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The hair shirt eco-elite don’t want pain-free fusion power

My article for The Telegraph:Fusion energy is coming. Last week’s announcement of a significant energy yield from the Joint European Torus in Oxfordshire is just a milestone on the path but all the signs are that there’s probably going to be reliable fusion power on tap some time in the next decade thanks to breakthroughs in superconductivity.Also, private money is pouring into fusion, which has forced the public projects to speed up, as it did with genomics.

It would be a foolish person who repeated Ernest Rutherford’s clanger of 1933 about nuclear fission: “Anyone who expects a source of power from the transformation of the atom is talking moonshine.”True, there is every chance we will make a mess of the opportunity by adopting an extreme precautionary approach to regulation. In the case of nuclear (fission) power, we bound it into such a straitjacket of cumbersome rules that we ended up making it a lot more expensive, slightly less safe and incapable of even trying new designs that might bring down the price and drive the safety even higher.

Innovation should have rendered both Chernobyl and Fukushima redundant long before they blew up, and Hinkley is going to be grotesquely, needlessly costly. If we make a similar unforced error with fusion, forget it.But fusion is very different from fission, producing vastly less radioactive material and almost no long-term waste.

It cannot melt down or blow up. So regulating it is simpler: treat it like any other industrial facility and set up the regulation to give quick decisions, be flexible and focus on the safe outcome not the process of getting there.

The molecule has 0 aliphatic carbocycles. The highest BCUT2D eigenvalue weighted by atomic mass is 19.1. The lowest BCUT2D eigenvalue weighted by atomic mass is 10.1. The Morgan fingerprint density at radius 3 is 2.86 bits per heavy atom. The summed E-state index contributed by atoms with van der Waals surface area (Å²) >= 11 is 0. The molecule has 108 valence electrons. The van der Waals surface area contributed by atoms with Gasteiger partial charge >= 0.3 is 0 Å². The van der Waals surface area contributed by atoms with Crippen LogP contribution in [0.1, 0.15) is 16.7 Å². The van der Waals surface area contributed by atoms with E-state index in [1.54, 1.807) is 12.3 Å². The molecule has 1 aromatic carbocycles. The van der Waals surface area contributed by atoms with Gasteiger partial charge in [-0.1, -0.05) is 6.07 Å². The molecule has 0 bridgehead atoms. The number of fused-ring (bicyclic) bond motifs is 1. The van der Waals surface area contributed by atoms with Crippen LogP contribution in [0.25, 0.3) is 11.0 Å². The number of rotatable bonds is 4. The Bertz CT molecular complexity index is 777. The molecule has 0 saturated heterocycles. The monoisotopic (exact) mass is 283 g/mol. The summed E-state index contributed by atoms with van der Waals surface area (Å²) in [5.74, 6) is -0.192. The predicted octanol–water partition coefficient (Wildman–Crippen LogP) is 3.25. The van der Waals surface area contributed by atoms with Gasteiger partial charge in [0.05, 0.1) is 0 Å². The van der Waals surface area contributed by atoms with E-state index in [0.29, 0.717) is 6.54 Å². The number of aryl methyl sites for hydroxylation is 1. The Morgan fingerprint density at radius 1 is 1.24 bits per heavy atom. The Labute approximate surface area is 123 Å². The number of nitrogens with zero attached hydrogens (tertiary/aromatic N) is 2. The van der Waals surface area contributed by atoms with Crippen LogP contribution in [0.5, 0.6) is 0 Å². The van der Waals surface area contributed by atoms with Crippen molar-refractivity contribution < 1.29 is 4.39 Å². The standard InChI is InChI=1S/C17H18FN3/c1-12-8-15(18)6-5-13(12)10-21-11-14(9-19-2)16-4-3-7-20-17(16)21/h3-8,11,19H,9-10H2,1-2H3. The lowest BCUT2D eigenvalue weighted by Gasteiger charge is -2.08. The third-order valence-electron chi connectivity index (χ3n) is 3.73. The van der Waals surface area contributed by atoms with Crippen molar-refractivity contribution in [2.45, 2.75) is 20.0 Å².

telegraph Energy Environment

Ernest Rutherford

www.rationaloptimist.comwww.rationaloptimist.com

telegraph: Readers Choice

My article for The Telegraph:Fusion energy is coming. Last week’s announcement of a significant energy yield from the Joint European Torus in Oxfordshire is just a milestone on the path but all the signs are that there’s probably going to be reliable fusion power on tap some time in the next decade thanks to breakthroughs in superconductivity.Also, private money is pouring into fusion, which has forced the public projects to speed up, as it did with genomics.
My article for the Telegraph:The news that Dr Tedros Adhanom Ghebreyesus, head of the World Health Organisation, is to attend the Winter Olympics in Beijing is baffling on a number of levels. Has he not got a day job to do? There is a pandemic on.“Sources close to” him say it would be a “political statement to turn down the invitation”, which indicates ludicrous delusions of grandeur: he is a bureaucrat, not a head of state, let alone a “dignitary”.But if Adhanom Ghebreyesus does want to play the politician, with most Western governments boycotting the games, his attendance shows an alarming complacency about the persecution of the Uyghurs, the crushing of freedom in Hong Kong and the lack of transparency in finding the source of Covid-19.It is worth listing the ways in which the Chinese authorities have failed to help the WHO do its job over the past two years.

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